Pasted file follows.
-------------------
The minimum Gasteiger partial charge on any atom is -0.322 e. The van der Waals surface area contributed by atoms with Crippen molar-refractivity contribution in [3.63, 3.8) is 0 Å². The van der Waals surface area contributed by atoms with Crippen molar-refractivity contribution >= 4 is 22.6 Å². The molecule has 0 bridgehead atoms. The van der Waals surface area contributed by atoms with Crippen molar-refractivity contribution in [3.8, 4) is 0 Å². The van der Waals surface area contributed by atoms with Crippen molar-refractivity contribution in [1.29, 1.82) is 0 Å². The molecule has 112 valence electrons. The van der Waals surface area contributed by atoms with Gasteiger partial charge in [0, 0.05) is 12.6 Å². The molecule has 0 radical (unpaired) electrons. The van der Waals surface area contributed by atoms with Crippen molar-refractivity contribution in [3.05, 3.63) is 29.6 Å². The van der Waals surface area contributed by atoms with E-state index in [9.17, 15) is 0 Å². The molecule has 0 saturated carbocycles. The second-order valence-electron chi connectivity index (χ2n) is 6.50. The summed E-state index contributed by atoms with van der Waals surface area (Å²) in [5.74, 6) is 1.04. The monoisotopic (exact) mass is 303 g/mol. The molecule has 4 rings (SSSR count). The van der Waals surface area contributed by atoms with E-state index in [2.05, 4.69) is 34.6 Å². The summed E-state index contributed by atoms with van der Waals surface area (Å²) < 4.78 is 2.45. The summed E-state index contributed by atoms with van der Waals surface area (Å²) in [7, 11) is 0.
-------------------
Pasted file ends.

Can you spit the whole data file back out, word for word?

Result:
The minimum Gasteiger partial charge on any atom is -0.322 e. The van der Waals surface area contributed by atoms with Crippen molar-refractivity contribution in [3.63, 3.8) is 0 Å². The van der Waals surface area contributed by atoms with Crippen molar-refractivity contribution >= 4 is 22.6 Å². The molecule has 0 bridgehead atoms. The van der Waals surface area contributed by atoms with Crippen molar-refractivity contribution in [3.8, 4) is 0 Å². The van der Waals surface area contributed by atoms with Crippen molar-refractivity contribution in [1.29, 1.82) is 0 Å². The molecule has 112 valence electrons. The van der Waals surface area contributed by atoms with Gasteiger partial charge in [0, 0.05) is 12.6 Å². The molecule has 0 radical (unpaired) electrons. The van der Waals surface area contributed by atoms with Crippen molar-refractivity contribution in [3.05, 3.63) is 29.6 Å². The van der Waals surface area contributed by atoms with E-state index in [9.17, 15) is 0 Å². The molecule has 0 saturated carbocycles. The second-order valence-electron chi connectivity index (χ2n) is 6.50. The summed E-state index contributed by atoms with van der Waals surface area (Å²) in [5.74, 6) is 1.04. The monoisotopic (exact) mass is 303 g/mol. The molecule has 4 rings (SSSR count). The van der Waals surface area contributed by atoms with E-state index in [2.05, 4.69) is 34.6 Å². The summed E-state index contributed by atoms with van der Waals surface area (Å²) < 4.78 is 2.45. The summed E-state index contributed by atoms with van der Waals surface area (Å²) in [7, 11) is 0.